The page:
Friday, February 10, 2017

Notes on Barrage, by Laura Schroeder, Luxembourg/Belgium/France: 2017-Berlinale2017 II.-Forum

A film can only present the surface of the the things the people or the landscape captured by the cinematic recording apparatus. In this film we have a a relationship in a fragmented family. Catherine, a young mother returns after 10 years from Switzerland to Luxembourg. She has not seen her daughter Alba for 10 years. The child has raised by her grandmother Elisabeth (played by the wonderful Isabelle Huppert) who is also her tennis coach. The alienation between these three persons seems to be insuperable. The separation of these three has created a new reality, the reality the one of a shattered family. At the beginning Catherine tries to her daughter again and at the beginning it is as useless like to run with the head against a wall. Despite the alienation there is s strange physical resemblance, if in gesture, costume design or whatever. Something which makes me believe that these people have shared a life which was interrupted for 10 years. The past, Catherine´s relationship to her mother (who also once was her tennis coach), her mental problems in the past and even her reason to leave her country and her family are not really explained but implied through small hints. Exactly here happens something with the film. The given reality of this relationships and as well the given reality of this precise apparatus who records this reality is undercut by the incalculable factor of human feelings, longings, the rebellion against the world like it is. Like Ozu, Laura Schroeder simulates with her fiction a piece of reality. But this reality is hard to bear for her protagonists and if they can´t change this reality, the only thing they can do is to get ideas about what put them into this merciless reality.

There is a contradiction in this film which we and the protagonists have to bear, the world like it is and how it could be. This “how it could be” is revealed only in small heartbreaking fleeting moments like a dance of mother and daughter in the landscape. The biggest part of the film takes place in a vacation home on a river and near a forest, an engrossed place where the reality of these persons are not totally suspended but where it can be questioned. This environment is beautiful but there are hidden dangers, especially for a child. The material visible landscape and the indefinable invisible human landscape, we can neither see nor feel but imagine. This summer cottage with it´s environment is also an analogy to cinema itself and probably of it´s most subversive power.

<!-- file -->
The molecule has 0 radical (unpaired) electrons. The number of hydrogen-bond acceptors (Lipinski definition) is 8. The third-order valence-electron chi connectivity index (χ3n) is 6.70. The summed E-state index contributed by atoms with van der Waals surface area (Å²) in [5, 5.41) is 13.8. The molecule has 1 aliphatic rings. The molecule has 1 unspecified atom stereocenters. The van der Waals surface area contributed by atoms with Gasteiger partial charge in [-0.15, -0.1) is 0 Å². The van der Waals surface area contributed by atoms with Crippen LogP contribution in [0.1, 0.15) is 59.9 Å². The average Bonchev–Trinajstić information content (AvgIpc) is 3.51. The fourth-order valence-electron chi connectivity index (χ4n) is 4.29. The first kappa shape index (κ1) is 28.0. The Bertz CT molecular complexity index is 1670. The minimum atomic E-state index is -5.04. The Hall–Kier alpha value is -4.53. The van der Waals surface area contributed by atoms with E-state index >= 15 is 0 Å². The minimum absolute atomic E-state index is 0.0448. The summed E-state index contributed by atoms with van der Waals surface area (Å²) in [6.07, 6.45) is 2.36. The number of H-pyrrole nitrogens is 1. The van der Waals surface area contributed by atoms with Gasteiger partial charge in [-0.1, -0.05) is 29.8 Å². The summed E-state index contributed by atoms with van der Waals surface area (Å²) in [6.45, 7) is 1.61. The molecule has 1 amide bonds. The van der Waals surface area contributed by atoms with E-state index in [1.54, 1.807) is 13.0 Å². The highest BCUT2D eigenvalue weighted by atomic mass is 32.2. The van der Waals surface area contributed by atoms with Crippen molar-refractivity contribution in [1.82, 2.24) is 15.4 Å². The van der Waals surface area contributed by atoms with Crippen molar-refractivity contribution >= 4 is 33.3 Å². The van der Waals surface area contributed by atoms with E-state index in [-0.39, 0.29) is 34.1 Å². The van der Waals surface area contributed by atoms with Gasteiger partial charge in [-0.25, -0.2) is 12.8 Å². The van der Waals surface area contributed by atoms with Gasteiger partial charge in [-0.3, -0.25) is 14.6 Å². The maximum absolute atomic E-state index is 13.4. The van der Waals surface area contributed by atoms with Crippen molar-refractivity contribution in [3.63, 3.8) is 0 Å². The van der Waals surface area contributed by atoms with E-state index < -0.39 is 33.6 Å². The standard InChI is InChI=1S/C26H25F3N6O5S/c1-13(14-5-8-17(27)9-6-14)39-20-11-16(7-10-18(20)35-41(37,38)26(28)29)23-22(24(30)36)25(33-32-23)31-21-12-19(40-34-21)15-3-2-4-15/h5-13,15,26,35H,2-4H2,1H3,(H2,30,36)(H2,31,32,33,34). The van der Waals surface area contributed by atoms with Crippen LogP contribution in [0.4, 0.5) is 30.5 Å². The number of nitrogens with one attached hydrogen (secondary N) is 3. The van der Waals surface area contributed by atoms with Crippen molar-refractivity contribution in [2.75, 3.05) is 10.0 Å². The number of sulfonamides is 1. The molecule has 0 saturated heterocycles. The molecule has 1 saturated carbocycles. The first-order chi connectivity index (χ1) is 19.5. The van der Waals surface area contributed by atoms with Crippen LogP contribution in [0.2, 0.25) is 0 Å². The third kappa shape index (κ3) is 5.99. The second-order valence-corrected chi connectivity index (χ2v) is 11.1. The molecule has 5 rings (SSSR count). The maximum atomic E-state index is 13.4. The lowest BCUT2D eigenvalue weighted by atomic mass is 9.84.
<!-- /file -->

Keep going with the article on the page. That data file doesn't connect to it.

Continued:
Catherine has a cute little dog who is hit by a car when Alba tries to run away from her mother. They bury the animal in a forest. It is one of these strange moving moments in this film. It was this small animal which neither does know nor accept any “Barrages” from what the film is telling all the time.

The title “Barrage” suggests several options to find access to the film, the barriers between the characters but also as something man made which precludes the persons to come close to each other like they once were. The more the film proceeds Catherine´s relationship to her mother and the one between her mother and herself are reflected in each other. Present actions reveal for moments the past of the protagonists.

The cautious, sometimes even affectionate but always precise view of this fragmented and framed piece of world it reveals, a film can be nevertheless very intense, even moving. The depth of the characters like for example in Barrage unfolds as if by itself and this fragment of the world makes the whole world at least imaginable.
At the end everything remains in it´s status quo like it was at the beginning. The grandmother takes Alba back to her home and seemingly Catherine accept it. If mother and daughter will coming closer to each other – the film does not tell anymore. It is an acceptance of the things like they are but with a slight trace of hope for a change. This excursion into this summer cottage does not make Catherine or Alba happier than they are and it does not compensate for a life they have not lived, neither compensate it for their losses. Yet the film closes with this small idea of a change which I will describe with Marcel Proust: “We don´t succeed in being happy but we reach insights about the reasons who prevent us to be happy.” It is not only a good thought for this wise and beautiful film, it is also one good description for the meaning of cinema.

Rüdiger Tomczak

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